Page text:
As a journalist, I learned to be wary of unattributed numbers, especially when they were offered to me by vendors. Too often, they recalled the old gag “Did you know that 87 percent of statistics are made up on the spot?” But sometimes – when sources are credible, and multiple sources confirm the story – numbers can be believed – even when the story they tell seems unbelievable.
Such is the case of lead nurturing. We all know our companies should be doing it; many of us have heard our CMOs talk about it in company meetings or planning sessions. Often, companies start these programs, planning on cultivating relationships that turn what would have been dead leads into customers and pumping up the marketing department’s ROI numbers.
But those plans seem to dissipate rather quickly. According to the numbers, nurturing doesn’t get much love – in fact, according to Marketing Sherpa’s 2012 study, 65 percent of B2B marketers have not so much as bothered to establish a lead nurturing program. Those who have are not keeping it running, for the most part: only 22 percent of B2B organizations touch leads with lead nurturing on a weekly basis, while about 15 touch leads on a monthly basis.
That same lack of enthusiasm is apparent in the way money is spent on nurturing content. In TechValidate’s 2011 State of B2B Content Marketing Survey, 60 percent of the respondents said the chief driver for the production of new content in their organization was feeding lead generation campaigns. Those companies who cited a need for nurturing content as the primary driver? Just 2.9 percent.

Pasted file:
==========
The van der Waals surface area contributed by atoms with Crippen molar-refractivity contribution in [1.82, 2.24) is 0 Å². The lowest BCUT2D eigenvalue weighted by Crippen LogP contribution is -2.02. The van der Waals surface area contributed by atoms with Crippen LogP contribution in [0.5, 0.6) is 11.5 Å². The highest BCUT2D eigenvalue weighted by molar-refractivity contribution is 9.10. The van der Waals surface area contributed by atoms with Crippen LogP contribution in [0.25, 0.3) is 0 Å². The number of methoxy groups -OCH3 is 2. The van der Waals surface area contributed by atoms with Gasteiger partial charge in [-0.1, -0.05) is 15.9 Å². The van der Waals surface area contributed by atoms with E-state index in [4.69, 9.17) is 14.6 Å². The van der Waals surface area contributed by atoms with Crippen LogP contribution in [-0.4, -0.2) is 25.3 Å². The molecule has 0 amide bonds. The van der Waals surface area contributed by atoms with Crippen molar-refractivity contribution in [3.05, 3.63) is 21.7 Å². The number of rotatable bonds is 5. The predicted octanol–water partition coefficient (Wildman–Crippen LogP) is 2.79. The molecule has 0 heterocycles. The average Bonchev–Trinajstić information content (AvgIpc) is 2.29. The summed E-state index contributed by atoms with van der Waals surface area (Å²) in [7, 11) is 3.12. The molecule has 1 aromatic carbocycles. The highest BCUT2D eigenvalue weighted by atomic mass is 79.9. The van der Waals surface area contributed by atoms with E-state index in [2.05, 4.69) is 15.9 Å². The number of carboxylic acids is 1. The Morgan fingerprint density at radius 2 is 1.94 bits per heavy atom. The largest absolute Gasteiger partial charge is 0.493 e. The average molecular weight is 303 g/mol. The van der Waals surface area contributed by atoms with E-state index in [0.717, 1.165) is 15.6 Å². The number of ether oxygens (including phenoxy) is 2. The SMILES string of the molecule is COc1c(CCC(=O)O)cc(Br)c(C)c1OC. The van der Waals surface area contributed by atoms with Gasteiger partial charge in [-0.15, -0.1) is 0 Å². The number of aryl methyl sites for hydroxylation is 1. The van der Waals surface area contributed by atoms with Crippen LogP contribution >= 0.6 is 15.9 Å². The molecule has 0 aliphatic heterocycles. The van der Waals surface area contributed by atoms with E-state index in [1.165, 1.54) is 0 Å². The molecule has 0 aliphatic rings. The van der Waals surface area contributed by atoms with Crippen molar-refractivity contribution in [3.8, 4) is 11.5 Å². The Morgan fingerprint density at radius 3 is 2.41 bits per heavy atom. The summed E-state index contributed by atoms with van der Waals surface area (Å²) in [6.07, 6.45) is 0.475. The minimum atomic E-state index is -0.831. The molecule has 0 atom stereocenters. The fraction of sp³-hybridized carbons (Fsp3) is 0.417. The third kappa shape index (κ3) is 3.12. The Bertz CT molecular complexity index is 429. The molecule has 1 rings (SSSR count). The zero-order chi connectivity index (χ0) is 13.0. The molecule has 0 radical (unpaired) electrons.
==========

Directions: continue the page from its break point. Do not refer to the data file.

That number suggests that a lot of marketers are simply recycling their demand generation content in their nurturing campaigns. But is that the right approach? What ever happened to tailoring content to the audience?
Well, that would be an investment, you might start to argue. And I would stop you and present you with two more numbers that suggest it would be an investment well spent. Forrester Research said that companies that excel at lead nurturing generate 50 percent more sales-ready leads at 33 percent lower cost per lead. And in 2013, the Annuitas Group discovered that businesses that use marketing automation to nurture prospects experience a 451 percent increase in qualified leads.
So the numbers are in – lead nurturing, especially when it’s aided by marketing automation, is a proven winner. It breathes new life into leads that were thought to be losses, and, with a little additional revenue and thought, fully capitalizes on the leads that marketing generates for sales.
So, the question you should be asking yourself is this: can I afford to keep ignoring lead nurturing?
To get a head-start on Marketing Automation – including lead nurturing – download our Marketing Automation Guide